Thanks for the concern, dick. “I’m good.” I put on a mask of professionalism while my skin practically vibrates with nervous energy.
I take my position, smooth my hair, and focus on my words.
If all goes well, I’ll get out of this hole-in-hell town and into a bigger market, which is one step closer to anchor. No one just out of college gets this kind of an opportunity. My professors always encouraged me to go for an anchor job, my half–Native American blood making me look just dark enough to be considered a minority but light enough to be desirable. It’s total bullshit, but I don’t make the rules. Can’t hate a girl for taking advantage, though. I have very specific career goals, and if using my ethnicity helps me to get there, so be it.
My momma always said I was meant for big things. I can still hear her voice in my head: “You’re too big for this world, Shyann.” Said I came out of the womb with goals and never stopped reaching for them. My chest cramps at the pride my momma would feel if she were alive today. She always pushed me to chase my dreams. God, I hope she can see me now.
“We’re on in five . . . four . . .”
I straighten my coat and look directly into the camera as Trevor counts down in my ear.
This is for you, Momma.
“Terror struck this quaint Flagstaff neighborhood as big-city crime moves north. After several assaults on women in Phoenix, all with identical trademarks, police have now moved their investigation to neighboring cities as another victim surfaces. The name of this most recent victim hasn’t been released, but her age, socioeconomic profile, and details of the crime fit other victims of who Phoenix police are now calling the Shadow. All the assaults were committed in the evening hours, with no witnesses, and the perpetrator is masked and wears gloves, leaving no forensic evidence behind. The call to this house behind me came in shortly after eight p.m. when the woman who lives here was found bloodied and unconscious—”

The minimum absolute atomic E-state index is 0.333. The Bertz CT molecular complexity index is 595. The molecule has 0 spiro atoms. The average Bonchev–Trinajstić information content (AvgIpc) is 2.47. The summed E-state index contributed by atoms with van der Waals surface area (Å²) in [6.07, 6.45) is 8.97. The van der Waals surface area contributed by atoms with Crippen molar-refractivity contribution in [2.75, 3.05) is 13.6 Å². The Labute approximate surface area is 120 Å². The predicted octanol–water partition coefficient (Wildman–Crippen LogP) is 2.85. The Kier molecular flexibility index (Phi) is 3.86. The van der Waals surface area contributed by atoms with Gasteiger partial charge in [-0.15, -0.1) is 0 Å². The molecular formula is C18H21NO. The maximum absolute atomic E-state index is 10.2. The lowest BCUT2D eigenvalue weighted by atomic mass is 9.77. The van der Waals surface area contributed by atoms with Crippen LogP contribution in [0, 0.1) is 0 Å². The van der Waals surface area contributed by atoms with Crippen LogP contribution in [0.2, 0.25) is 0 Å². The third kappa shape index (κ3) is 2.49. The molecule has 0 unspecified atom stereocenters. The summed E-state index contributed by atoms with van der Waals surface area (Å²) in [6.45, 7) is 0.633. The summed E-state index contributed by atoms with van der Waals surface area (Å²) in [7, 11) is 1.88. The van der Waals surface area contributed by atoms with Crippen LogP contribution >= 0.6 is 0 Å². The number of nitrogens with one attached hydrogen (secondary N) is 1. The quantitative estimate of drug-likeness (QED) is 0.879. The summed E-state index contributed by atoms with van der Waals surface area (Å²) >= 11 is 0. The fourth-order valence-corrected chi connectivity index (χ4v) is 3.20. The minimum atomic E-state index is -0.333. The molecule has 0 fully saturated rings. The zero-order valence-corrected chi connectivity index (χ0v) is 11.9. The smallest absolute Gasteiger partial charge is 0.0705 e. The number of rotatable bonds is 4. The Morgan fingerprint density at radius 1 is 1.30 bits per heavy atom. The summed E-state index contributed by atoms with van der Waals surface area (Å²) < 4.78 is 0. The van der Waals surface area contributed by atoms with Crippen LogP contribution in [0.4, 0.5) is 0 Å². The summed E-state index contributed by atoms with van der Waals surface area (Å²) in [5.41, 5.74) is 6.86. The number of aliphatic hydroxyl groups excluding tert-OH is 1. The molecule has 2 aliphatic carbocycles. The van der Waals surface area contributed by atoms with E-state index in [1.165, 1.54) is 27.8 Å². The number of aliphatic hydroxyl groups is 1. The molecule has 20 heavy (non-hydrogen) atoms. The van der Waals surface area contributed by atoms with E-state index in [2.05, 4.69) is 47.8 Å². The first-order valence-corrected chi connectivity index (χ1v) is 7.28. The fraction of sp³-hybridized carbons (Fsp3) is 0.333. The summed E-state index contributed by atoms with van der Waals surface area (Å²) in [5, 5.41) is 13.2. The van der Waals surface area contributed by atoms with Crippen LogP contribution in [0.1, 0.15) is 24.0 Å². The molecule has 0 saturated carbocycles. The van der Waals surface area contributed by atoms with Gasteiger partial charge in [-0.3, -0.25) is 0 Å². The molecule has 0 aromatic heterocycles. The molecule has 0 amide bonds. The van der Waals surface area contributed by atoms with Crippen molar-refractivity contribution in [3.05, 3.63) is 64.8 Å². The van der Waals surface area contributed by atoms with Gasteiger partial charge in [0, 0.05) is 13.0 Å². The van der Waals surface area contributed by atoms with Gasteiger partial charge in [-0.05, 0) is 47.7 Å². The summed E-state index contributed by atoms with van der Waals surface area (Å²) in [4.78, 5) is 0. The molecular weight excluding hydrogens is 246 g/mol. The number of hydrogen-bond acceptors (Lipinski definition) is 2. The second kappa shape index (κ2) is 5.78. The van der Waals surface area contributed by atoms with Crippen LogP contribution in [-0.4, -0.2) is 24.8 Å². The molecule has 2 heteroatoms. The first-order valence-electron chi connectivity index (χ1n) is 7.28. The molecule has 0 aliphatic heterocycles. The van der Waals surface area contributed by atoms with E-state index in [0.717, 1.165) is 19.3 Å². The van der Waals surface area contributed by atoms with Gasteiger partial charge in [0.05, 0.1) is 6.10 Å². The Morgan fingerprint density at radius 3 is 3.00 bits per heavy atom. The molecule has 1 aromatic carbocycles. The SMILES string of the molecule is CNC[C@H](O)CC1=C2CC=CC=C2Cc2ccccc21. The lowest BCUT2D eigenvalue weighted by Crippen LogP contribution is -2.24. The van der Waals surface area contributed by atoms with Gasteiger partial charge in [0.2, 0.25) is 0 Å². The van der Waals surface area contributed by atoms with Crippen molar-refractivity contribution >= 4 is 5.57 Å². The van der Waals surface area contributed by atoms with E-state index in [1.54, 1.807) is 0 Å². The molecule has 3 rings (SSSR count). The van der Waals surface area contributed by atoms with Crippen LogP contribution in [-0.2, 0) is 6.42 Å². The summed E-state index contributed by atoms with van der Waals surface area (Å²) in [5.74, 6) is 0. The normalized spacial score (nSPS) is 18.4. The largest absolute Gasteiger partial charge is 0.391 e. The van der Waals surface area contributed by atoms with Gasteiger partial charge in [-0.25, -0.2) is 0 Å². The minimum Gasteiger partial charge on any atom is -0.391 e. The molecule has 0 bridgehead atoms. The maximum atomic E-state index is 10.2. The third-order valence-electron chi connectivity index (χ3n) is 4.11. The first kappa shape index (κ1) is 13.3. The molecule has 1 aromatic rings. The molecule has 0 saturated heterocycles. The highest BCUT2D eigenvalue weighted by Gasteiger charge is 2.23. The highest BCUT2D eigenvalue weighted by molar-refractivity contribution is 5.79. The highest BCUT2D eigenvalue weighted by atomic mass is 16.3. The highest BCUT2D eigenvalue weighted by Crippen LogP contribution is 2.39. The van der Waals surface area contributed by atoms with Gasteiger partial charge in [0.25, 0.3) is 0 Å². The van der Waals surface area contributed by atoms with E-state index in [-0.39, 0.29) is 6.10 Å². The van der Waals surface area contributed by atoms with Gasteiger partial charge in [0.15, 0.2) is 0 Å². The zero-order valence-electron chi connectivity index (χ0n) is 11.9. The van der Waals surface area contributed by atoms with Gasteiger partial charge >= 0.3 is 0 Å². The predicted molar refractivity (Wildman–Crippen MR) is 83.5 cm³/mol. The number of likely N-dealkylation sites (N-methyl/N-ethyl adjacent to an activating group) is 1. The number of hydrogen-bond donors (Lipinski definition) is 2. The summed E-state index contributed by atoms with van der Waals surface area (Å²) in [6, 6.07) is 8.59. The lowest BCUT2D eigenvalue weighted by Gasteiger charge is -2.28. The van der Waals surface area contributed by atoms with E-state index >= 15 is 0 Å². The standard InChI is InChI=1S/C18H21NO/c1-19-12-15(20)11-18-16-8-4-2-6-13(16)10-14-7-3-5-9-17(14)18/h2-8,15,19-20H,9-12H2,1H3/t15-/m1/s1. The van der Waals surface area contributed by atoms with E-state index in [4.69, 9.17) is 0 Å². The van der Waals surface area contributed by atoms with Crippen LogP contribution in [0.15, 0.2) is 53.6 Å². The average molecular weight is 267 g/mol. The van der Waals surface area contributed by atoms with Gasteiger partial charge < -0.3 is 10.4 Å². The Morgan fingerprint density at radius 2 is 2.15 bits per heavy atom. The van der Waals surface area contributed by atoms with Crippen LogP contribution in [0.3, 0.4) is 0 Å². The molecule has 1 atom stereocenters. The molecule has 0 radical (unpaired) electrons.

“There’s movement in the doorway,” Trevor says.
“. . . after a frantic nine-one-one call.”
“No! Let me go!” A young girl, a teenager, is practically carried out of the house by an officer. Leaf swings the camera to her. She’s curled into the chest of an older policeman, her shoulders bouncing as she sobs.
“Shyann!” Trevor’s voice booms through my earpiece, making me jump. “Keep talking. Leaf, get us a visual on the girl.”
“Oh, uh, it seems a . . .” The girl’s face twists in agony and I swallow past the thickness in my throat. “A girl who—”
“Mom, no . . . please, Mom!” Her guttural shriek pierces the air.
Another fissure slices through my chest and old feelings threaten to bubble to the surface.
Emotionless. Stay distant, Shyann.
“Seems to be the victim’s daughter—”
“Let me see her,” the girl pleads with police. “Oh, God, please . . .”
The girl’s anguish reaches through my chest and squeezes my heart. My throat grows tight. The backs of EMTs shuffle out the door as they carry a stretcher.
I ignore the girl as best I can and try to trudge on. “It seems . . . um . . . they’re—”
“No!” The girl throws her body onto the stretcher and it’s then I notice the woman on it is covered in a white sheet. Completely covered. Even her face.
Oh, God. She’s dead.
Trevor’s voice growls in my ear. “She’s dead! Get the shot!”
My stomach churns.
I nod. “It seems tragedy has taken a turn . . . um . . . for the . . .”
The young girl launches herself at the body again. The police hold her back while she kicks and screams for her mother.
My breath catches as memories flood my mind. I was just like her. Losing control of my body, kicking and wanting to inflict the kind of pain I was feeling. The heart-pumping panic, sudden coldness that blankets overheated skin causing uncontrollable shivers. And the terror, all of it shoots through me now like it did when I lost my momma.
“Shyann! Talk to her!” The levity in Trevor’s voice ignites my blood, replacing my frigid panic. “This is fucking gold.”
Leaf moves to get a better view and jerks his wide eyes for me to get into the shot. I turn back, studying the girl, remembering the confusion, the heartbreak, the all-consuming unfairness.
“Please don’t die . . .” Her anger turns to sobs of devastation so palpable they shake my foundation.
I take a wobbly step forward.
“Don’t be dead . . .”
“I swear to God, Shyann, if you don’t get in there and grab this story . . . this is our ticket. You hear me, dammit? Get your ass in there!”
I open my mouth to speak, Trevor’s demand in my ear pushing my lips to move, but there are no words.